Yesterday was the second of three days of hearings in the Supreme Court's review of Obama’s Affordable Care Act. The session was devoted to one key question: Is Congress overstepping its Constitutional power by requiring nearly all Americans to carry health insurance? Jeffrey Rosen is back to break it all down for us, and to give us a preview of what will happen in today’s third and final day of hearings. Rosen is professor of law at George Washington University, and he’s been following the arguments closely. He joins us from Washington, D.C.
The Supreme Court is hearing arguments on the Affordable Care Act Monday through Wednesday this week. But to your average, non-legal-scholar, the arguments can be hard to follow, and the specifics of the Act itself can very confusing. A lot of Takeaway listeners have been writing in with their questions about the Act. Todd Zwillich, the Takeaway’s Washington correspondent, is here to answer some of them.
Taxes, penalties, and tax penalties. That sums up much of what was discussed at yesterday's Supreme Court hearing on the 2010 health care overhaul bill, also known as the Affordable Care Act. Today's hearing, in which the court will focus on the constitutionality of the health overhaul, promises to be much more exciting. We speak with Jeffrey Rosen, professor of law at George Washington University, and Monica Haymond, a legal assistant originally from California who's been sleeping outside the Supreme Court Building since Friday night, hoping to get into today’s hearing.
The Supreme Court will hear a challenge to President Obama’s healthcare law today, kicking off a three-day proceeding. The Affordable Care Act mandates an expansion of health insurance to 30 million more Americans within a decade, as well as for the ire it has roused in Republican lawmakers and citizens, alike. To look ahead to next three days of health care debate and discussion, Jeffrey Rosen, professor of law at George Washington University, joins us.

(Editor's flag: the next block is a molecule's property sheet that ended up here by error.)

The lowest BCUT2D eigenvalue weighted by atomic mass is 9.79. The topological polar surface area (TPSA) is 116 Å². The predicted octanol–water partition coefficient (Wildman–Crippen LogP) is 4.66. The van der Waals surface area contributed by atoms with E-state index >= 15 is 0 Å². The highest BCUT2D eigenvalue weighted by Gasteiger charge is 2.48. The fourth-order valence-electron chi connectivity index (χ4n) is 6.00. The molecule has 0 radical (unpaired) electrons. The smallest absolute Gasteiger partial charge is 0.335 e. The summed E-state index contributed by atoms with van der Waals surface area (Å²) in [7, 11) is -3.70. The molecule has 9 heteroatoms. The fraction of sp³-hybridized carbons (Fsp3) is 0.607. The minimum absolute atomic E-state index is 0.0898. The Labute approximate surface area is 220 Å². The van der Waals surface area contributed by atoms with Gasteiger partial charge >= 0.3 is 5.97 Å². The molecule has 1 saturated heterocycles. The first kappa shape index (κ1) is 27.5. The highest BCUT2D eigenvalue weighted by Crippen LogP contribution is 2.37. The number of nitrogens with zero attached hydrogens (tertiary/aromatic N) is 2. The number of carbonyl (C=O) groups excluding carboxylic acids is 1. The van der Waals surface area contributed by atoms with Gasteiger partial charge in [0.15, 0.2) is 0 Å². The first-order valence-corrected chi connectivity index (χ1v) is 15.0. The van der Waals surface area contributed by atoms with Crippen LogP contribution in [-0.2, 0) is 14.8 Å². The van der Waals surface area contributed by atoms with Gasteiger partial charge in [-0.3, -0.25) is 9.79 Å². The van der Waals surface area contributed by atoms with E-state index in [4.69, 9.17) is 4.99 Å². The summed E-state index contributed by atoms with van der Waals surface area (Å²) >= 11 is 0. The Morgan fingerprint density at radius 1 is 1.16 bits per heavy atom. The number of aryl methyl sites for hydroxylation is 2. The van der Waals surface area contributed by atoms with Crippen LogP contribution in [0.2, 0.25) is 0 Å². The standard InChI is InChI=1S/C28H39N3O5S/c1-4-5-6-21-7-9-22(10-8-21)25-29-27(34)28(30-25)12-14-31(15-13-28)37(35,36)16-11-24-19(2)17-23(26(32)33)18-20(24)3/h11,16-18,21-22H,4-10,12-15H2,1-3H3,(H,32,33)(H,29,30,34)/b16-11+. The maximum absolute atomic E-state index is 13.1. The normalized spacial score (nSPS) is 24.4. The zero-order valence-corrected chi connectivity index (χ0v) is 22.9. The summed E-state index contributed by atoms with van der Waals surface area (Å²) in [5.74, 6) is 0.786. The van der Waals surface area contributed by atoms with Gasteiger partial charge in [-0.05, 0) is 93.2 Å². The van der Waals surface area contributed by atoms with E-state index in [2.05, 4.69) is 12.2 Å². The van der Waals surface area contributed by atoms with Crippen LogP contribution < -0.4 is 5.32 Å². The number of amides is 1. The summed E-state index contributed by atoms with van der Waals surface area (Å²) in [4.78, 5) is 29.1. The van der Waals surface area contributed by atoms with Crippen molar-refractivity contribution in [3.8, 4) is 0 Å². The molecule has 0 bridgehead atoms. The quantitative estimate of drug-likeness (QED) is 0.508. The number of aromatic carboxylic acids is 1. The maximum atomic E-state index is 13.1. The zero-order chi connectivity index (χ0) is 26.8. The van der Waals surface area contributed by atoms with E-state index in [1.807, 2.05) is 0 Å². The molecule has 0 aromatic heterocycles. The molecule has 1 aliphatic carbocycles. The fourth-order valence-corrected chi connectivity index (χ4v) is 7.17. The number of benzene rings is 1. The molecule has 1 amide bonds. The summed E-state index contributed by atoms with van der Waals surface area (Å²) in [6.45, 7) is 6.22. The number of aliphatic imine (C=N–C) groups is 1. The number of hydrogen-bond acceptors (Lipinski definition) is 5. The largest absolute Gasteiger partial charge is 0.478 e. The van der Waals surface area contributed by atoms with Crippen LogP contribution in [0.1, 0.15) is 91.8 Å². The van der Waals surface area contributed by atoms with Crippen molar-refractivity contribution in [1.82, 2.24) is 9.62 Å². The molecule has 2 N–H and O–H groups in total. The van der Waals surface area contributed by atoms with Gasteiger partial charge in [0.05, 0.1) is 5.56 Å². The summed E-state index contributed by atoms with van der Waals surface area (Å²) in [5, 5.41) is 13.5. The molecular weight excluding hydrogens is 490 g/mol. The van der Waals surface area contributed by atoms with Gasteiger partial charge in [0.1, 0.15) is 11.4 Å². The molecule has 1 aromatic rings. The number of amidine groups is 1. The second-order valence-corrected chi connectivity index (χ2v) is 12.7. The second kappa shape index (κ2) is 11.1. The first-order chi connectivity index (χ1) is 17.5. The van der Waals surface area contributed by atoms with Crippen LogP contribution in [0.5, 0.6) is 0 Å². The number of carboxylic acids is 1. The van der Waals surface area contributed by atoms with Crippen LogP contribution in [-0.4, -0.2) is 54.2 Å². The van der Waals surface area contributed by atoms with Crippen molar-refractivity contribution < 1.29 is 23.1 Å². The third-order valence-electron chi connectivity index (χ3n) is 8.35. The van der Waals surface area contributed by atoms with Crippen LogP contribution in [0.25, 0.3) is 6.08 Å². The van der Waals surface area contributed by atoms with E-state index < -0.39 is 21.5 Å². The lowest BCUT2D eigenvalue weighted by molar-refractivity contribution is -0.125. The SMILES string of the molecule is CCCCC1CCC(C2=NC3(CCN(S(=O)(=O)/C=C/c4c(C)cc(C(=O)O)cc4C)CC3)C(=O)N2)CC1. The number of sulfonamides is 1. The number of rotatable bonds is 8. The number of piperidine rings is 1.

Using the 14th amendment as their basis, many courts have treated corporations as people. Usually these rulings are beneficial to corporations and their larger interests, such as in the Supreme Court decision that allows corporations to endorse candidates like individuals. However, a new case will determine whether or not a corporation can be convicted as an accomplice to a crime against humanity. In Kiobel v. Royal Dutch Petroleum, Royal Dutch Petroleum and its subsidiary, Shell, are accused of aiding an autocratic regime that brutalized minorities in an oil-rich region of Nigeria.
People go to great lengths to fabricate military service. For every real Navy SEAL the FBI estimates there are hundreds of impostors. Xavier Alvarez, for example is an impostor. Alvarez, once a member of a California water-district board, lied at a public meeting about being a war hero specifically that he was awarded the Medal of Honor. But his lies did more than make him an outcast. They made him a criminal.
On Monday the Supreme Court ruled unanimously that police violated the 4th amendment when they placed a Global Positioning System (GPS) tracking device on a suspect’s car and monitored its movements for 28 days. In his opinion on the case, Justice Anthony Scalia wrote that the use of GPS constituted a "search" and therefore requires a warrant. This ruling may have an impact on other cases where GPS was used, as well as other types of surveillance mechanisms.
In a unanimous decision on Wednesday, the Supreme Court ruled that churches and religious organizations are exempt from employee discrimination laws when hiring or firing their own employees and leaders. Many are heralding this decision as key in reinforcing the separation between church and state, while others worry that this will allow these organizations far too much power. The initial complaint that motivated Hosanna-Tabor Church v. Equal Employment Opportunity Commission stemmed from a teacher at an elementary school who felt she was being fired for pursuing a disability claim.
On Friday, the Supreme Court will decide whether or not to hear Bluman v. the Federal Election Commission. This case specifically challenges the Federal Election Campaign Act, which "prohibits any foreign national from contributing, donating or spending funds in connection with any federal, state, or local election in the United States, either directly or indirectly." The law is broad enough to disallow those lawfully living in the U.S. from distributing re-election materials. Using a First Amendment challenge, the case raises questions about the rights and opinions of non-citizens who lawfully reside here.